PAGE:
1) What are the most common mental health issues affecting men, and do you have statistics for the percentage of Singaporean men who are affected by these issues?
Common mental health issues for men include Depression, Generalised Anxiety Disorders (GAD), Obsessive Compulsive Disorders (OCD) and Alcohol Use Disorder.
Overall about one in 16 men will experience at least one of this condition in his lifetime.
The lifetime prevalence of depression in men is 4.3%.
The lifetime prevalence of GAD is 1.6%.
That of OCD is 3.6%.
That of alcohol use disorder is 4.1%.
2) What causes these mental health issues?
The actual causes are not known but these mental health issues are related to genetics, childhood trauma, environmental stress, negative personality resulting in negative outlooks, and use of substances and alcohol. These factors can result in aberrations in the neurotransmitters in our brain resulting in mental illnesses.
3) What are some signs and symptoms of these issues?
Depression is characterised by i) depressed mood nearly every day, ii) loss of interest or pleasure in most activities, iii) significant weight loss or weight gain, iv) poor sleep or over sleeping, v) agitation / irritability / restlessness or feeling slowed down vi) feeling tired easily or loss of energy vii) feeling worthless or having excessive guilt, viii) poor concentration, difficulty thinking or forgetfulness and ix) suicidal thoughts, plans or attempts.
GAD is characterised by i) constantly worrying or obsessing about small or large concerns ii) feeling restless, keyed up or on the edge iii)fatigue and easily getting tired iv) difficulty concentrating or mind “going blank” v) irritability and feeling frustrated vi) Muscle tension or muscle aches and vii) trouble sleeping.
OCD is characterized by obsessive thoughts and compulsive behaviours. Obsessive thoughts are experienced by the individual as intrusive and distressing. Common obsessive thoughts include i) fear of contamination by germs or dirt, ii) intrusive thoughts about symmetry and orderliness and iii) obsessive thoughts of checking things.
As a result of the obsessive thoughts, the individual feels that he has to perform a certain act (compulsive behaviours) to undo the obsessions. These include excessive washing and cleaning and/or checking and counting. The compulsions are often performed in a ritualistic manner over a “magical” number of times.
Alcohol use disorders are unhealthy patterns of use of alcohol resulting in harm including binge drinking and addiction to alcohol.
4) Why do so many men avoid seeking professional help for their mental health issues? What is the stigma surrounding this?
Our society expects a man to be strong and to deal with his own problems himself. As a result, Singaporean men often put up a brave front in the face of adversities. This means that men are less likely to acknowledge their emotional problems and will not seek help if they have psychological difficulties as they are afraid that they may be seen as weak.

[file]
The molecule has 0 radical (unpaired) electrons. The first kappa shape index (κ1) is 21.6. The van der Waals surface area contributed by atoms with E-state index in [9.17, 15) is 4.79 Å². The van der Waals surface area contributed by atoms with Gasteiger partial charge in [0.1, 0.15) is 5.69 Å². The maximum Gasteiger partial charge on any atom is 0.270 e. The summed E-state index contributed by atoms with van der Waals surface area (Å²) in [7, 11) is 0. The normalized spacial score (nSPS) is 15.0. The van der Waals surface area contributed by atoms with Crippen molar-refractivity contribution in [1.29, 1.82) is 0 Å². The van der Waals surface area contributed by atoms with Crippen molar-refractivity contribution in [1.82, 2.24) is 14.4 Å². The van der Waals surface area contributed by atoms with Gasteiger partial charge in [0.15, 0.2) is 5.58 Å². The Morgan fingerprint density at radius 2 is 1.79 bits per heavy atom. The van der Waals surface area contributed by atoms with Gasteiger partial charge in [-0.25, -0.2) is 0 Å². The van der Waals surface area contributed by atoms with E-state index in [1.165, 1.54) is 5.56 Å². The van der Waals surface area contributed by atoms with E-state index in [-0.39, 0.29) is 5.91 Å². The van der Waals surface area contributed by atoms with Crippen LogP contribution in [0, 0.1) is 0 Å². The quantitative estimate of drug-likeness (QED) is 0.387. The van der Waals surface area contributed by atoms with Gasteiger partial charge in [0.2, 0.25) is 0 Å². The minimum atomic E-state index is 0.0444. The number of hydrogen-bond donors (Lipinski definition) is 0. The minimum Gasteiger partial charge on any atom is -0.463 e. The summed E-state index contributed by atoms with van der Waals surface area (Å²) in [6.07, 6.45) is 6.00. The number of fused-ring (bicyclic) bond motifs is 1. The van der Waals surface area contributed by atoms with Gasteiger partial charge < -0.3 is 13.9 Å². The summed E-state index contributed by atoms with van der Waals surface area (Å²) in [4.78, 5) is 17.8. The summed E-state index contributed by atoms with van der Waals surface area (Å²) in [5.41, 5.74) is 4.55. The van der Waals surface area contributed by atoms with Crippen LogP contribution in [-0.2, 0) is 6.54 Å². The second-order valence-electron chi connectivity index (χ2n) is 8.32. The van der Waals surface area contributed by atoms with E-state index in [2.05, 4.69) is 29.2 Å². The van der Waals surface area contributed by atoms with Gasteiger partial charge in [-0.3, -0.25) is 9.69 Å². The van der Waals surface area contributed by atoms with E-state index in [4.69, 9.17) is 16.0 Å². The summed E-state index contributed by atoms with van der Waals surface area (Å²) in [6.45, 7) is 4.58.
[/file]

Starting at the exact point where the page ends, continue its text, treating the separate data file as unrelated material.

Many worry that their employers will come to know that they suffer from psychological illnesses and their careers will be affected. And as men are often expected to be the main breadwinner, they are even more afraid of jeopardizing their job.
5) How can such mental health issues affect men if they’re left untreated or undiagnosed?
Often family members would tell the patient suffering from mental illness to just “get out of it” or to “will it away”.
However, psychiatric illnesses are genuine medical illnesses. One cannot simply will it away and will require help and treatment. If left untreated, mental illness can cause problems in relationships and at work.
When unwell, men can be irritable leading to quarrels with spouse, partner and children. Work can be compromised when they have no motivation. poor concentration or are fixated on the difficulties arising from the symptoms.
To relieve their symptoms, men may turn to alcohol, drugs, pornography and gambling.
Most significantly, we know that men are less likely to express or talk about their symptoms but are very much more likely than women to complete suicide.
6) How can men preserve and protect their mental health on a daily basis? Can you talk about good health habits like stress management, a healthy diet, sleep, exercise, opening up to others, etc?
Start with simple practices like keeping to a good routine. Make sure you have adequate rest, sleep enough, have time for meals and toilet breaks.
Either have long easy walks daily, or more intense exercising three times a week for at least 30 mins if physically permitting.
Once you have the basic routines, ensure you look into me time, hobbies and spending time with your spouse.
These and managing your amount of work and hence work stress will help with stress management.
Particularly important for men, be mindful of alcohol use and not be seduced by substance use to numb yourself.
Don’t be afraid of showing your emotions and in fact crying can be cathartic. Also, don’t be afraid to talk to your loved ones about your difficulties, be it stress with work or your symptoms.
7) Many men feel lonely and isolated – how can they overcome these, especially if they are unmarried, have no close family nearby or live alone?
Being isolated increases the risk of mental illnesses and even suicide.
Even if you are unmarried and have no close family nearby, maintain good friendships and engage with the community. You can participate in volunteering, join an interest group or play group sports regularly.
With social media and video conferencing, you can also keep close to your family via technology.
Having a pet like a dog has been shown to be protective for isolated individuals.
Life can still be fulfilling without anyone with you if you engage in meaningful activities and hobbies.